Japanese researchers have discovered that people feel the sour taste only when the saliva in the mouth washes out an acidic item off the tongue. Professor Makoto Tominaga and Research Assistant Professor Hitoshi Inada of the National Institute for Physiological Sciences at Okazaki have revealed that the receptor, PKD1L3-PKD2L1 channel complex, is key to sour taste feeling.
The researchers say that this receptor can be activated by an acid stimulus, but it produces the sour taste only after the removal of the stimulus.
Reporting their finding in the journal EMBO reports, they called such type of response as "off-response" of sour taste receptor.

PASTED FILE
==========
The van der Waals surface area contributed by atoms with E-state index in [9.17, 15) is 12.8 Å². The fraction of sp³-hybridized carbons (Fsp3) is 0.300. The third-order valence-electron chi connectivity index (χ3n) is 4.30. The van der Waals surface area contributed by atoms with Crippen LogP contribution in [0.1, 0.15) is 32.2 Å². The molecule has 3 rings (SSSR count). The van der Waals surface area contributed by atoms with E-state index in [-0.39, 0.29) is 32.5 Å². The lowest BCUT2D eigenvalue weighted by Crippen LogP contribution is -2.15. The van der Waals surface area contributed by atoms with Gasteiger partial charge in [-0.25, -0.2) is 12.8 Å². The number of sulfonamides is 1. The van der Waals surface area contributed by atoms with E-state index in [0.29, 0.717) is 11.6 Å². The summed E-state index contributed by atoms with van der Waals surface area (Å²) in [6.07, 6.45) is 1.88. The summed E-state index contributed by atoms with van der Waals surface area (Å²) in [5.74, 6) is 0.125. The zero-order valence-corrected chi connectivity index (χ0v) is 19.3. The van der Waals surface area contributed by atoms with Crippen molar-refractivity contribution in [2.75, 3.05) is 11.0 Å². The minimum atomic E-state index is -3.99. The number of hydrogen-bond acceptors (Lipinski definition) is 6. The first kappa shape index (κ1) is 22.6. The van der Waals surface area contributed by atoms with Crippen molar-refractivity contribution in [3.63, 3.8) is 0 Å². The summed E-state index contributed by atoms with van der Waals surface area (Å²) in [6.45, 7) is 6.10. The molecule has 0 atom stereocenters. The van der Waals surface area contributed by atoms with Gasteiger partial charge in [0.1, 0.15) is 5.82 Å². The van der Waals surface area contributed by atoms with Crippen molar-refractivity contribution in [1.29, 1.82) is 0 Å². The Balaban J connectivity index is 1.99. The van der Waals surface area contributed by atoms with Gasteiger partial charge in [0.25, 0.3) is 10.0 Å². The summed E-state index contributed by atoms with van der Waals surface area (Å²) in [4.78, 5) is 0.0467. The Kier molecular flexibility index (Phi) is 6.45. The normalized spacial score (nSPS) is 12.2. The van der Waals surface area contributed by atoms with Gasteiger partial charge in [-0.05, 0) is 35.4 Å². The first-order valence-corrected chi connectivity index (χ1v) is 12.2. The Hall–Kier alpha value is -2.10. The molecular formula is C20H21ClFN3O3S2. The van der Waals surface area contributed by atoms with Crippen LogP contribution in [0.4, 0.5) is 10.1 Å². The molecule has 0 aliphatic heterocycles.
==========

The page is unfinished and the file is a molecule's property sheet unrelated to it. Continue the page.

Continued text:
During a study, the researchers investigated the PKD1L3-PKD2L1 channel activity stimulated by acid stimulus with calcium imaging method and electrophysiology.
The cultured cells expressing PKD1L3-PKD2L1 channels showed a significant increase in intracellular Ca2+ not during the acid stimulation, but only after the acid stimulus was washed out.
According to the researchers, the off-response property was also confirmed by whole cell patch-clamp configuration.
"The PKD1L3-PKD2L1 channels exist on the taste bud in the side and the inner part of tongue, where the salivary glands are close. Acidic things such as spoiled foods and harmful solutions are supposed to be dangerous to human body so that they should be quickly removed by saliva. The off-response of PKD1L3-PKD2L1 channels, we found here, helps human to keep sour taste sensation even after acid stimulus has been washed out," Prof. Tominaga and Dr. Inada said.